Last year, the publishing giant Macmillan announced Next Big Book, a collaboration with the analytics company Next Big Sound — which tracks sales, publicity, social media activity, and traffic stats (among other things) — to determine which of these factors is most influential in driving a book's popularity. (It doesn't yet include engagement metrics in its analytics, though Next Big Sound CEO Alexander White told BuzzFeed News that it may eventually.) And Macmillan has started to distribute some of this data to writers. So it's not impossible to imagine a point at which writers commonly have access to engagement data.
Would this, as Prose fears, change the way writers write? Of course, most authors have never seen engagement statistics for their work. But Eli Horowitz, formerly the managing editor of McSweeney's and now a founder of the mobile storytelling startup Ying, Horowitz and Quinn, had access to reader data for The Silent History, a serialized digital novel that he co-wrote. Yet after the project was complete, Horowitz and his co-creators actually spent very little time with the data for pretty understandable reasons: lack of time, and fatigue.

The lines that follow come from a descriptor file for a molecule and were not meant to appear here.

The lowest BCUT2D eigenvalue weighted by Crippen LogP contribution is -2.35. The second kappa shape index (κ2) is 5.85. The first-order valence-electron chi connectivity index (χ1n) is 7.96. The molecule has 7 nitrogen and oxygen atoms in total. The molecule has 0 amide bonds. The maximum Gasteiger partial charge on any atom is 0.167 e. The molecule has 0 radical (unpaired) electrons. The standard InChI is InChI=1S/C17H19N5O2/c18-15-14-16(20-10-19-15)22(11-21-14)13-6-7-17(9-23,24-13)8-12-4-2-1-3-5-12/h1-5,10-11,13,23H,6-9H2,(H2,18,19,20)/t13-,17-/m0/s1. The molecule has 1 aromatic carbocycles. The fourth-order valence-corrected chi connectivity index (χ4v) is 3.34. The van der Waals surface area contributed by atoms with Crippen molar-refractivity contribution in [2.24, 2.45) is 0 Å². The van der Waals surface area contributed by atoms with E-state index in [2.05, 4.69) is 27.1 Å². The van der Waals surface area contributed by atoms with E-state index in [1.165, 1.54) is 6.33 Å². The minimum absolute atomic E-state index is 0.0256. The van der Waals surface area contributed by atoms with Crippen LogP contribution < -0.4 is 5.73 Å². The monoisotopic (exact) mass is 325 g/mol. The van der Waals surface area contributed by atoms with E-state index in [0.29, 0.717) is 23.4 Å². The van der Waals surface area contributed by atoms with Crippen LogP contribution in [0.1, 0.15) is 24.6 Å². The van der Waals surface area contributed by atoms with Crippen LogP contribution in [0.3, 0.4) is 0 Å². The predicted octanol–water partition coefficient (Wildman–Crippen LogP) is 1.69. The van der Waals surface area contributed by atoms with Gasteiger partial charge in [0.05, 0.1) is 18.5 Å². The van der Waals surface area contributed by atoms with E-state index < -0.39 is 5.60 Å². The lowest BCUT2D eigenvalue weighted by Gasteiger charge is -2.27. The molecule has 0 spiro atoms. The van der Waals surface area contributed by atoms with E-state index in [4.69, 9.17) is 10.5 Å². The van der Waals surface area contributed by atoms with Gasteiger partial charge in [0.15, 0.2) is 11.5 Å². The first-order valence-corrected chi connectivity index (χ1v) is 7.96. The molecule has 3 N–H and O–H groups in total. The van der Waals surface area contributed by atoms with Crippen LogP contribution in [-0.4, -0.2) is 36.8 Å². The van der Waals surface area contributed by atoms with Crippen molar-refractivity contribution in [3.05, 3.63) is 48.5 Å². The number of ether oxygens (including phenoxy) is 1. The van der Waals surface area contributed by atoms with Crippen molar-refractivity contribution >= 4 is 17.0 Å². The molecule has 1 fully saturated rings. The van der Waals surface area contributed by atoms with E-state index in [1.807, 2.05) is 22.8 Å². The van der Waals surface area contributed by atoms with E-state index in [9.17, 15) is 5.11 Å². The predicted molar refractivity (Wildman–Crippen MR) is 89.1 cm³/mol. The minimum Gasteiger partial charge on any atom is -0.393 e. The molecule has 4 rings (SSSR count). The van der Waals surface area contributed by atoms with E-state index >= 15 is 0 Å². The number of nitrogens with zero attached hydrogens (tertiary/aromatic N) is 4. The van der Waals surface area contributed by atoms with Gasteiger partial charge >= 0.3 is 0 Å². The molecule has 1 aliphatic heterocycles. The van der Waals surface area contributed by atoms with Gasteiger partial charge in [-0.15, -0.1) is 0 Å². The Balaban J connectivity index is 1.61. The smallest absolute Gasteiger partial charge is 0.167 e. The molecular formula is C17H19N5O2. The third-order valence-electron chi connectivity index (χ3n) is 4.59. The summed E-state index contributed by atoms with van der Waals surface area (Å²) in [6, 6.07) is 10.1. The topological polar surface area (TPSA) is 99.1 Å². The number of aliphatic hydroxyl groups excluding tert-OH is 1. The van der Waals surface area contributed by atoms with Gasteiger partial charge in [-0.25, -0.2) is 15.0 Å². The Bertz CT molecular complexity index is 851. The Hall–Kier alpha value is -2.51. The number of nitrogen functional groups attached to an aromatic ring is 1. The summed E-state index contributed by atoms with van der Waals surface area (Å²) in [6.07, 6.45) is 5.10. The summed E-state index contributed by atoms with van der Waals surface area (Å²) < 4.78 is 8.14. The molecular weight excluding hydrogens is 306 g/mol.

"We didn't do it because we had other stuff to do and the book was written," Horowitz told BuzzFeed News. Asked if the data might prove useful for future projects, Horowitz said no, because "I don't want to write that novel again."
Indeed, using any data — even sales data — to futurecast in publishing has always been a dangerous prospect because of years-long lead times and the personal investment involved in writing a book. Trends change, and writers move on. "It's not a quick post the author is going to jot off," Ballard, the book agent, said. "They have to live with a book for years or a decade. To live in that space for that long you have to be mentally prepared to have all sorts of feelings about it, and you have to really want to write it, not simply because you think people will want to read it. That place of passion is always where good books come from."